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Microbial methane caused the end-Permian extinction

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Methane produced by methane-producing archaea called Methanosarcina caused the end-Permian extinction event according to new research conducted by Massachusetts Institute of Technology professor of geophysics Daniel Rothman and colleagues that was reported in the March 31, 2014, edition of the journal Proceedings of the National Academy of Sciences.

The researchers base their conclusions on geological and biochemical evidence.

Methanosarcina have been shown to have acquired a fast means of producing methane through gene transfer from another microbe. The timing of the new methane producing ability in Methanosarcina coincides with the end-Permian extinction event.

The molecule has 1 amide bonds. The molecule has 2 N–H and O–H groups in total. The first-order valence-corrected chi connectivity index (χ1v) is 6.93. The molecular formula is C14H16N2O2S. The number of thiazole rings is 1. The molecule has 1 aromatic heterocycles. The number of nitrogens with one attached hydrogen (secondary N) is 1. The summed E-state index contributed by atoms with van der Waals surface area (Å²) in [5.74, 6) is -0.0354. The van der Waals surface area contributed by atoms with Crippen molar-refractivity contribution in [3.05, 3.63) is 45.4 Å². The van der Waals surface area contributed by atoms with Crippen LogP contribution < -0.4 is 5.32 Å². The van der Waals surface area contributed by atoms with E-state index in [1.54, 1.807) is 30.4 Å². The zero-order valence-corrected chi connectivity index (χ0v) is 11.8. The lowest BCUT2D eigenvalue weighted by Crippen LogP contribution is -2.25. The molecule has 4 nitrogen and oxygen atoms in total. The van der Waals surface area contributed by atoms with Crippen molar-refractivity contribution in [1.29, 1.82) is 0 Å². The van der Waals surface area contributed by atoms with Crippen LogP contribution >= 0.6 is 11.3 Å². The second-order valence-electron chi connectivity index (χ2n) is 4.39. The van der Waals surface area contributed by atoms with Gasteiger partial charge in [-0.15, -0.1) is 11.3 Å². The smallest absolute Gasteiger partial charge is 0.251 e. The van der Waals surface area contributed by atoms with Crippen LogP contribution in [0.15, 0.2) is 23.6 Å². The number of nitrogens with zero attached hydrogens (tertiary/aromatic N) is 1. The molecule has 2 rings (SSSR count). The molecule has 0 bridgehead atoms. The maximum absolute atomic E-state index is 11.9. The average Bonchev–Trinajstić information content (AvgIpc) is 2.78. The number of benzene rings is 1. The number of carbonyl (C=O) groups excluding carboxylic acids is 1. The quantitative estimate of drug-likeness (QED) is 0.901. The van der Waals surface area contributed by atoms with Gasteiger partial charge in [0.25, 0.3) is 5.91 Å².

In order to produce the volumes of methane required to kill 90 percent of the life on Earth, Methanosarcina required nickel as a catalyst. The researchers show that the timing of the most extensive volcanic eruptions in Earth's geological record in Siberia was the source of the nickel.

The growth of gargantuan colonies of Methanosarcina also explains the explosive increase of carbon in the end-Permian atmosphere.

This new theory of the causes of the end-Permian extinction event covers all the presently known facts. The involvement of asteroids or comets is completely eliminated. The smallest of creatures were the cause of the greatest harm.

The researchers draw parallels between the end-Permian atmospheric composition and present atmospheric conditions that have lead to climate change.

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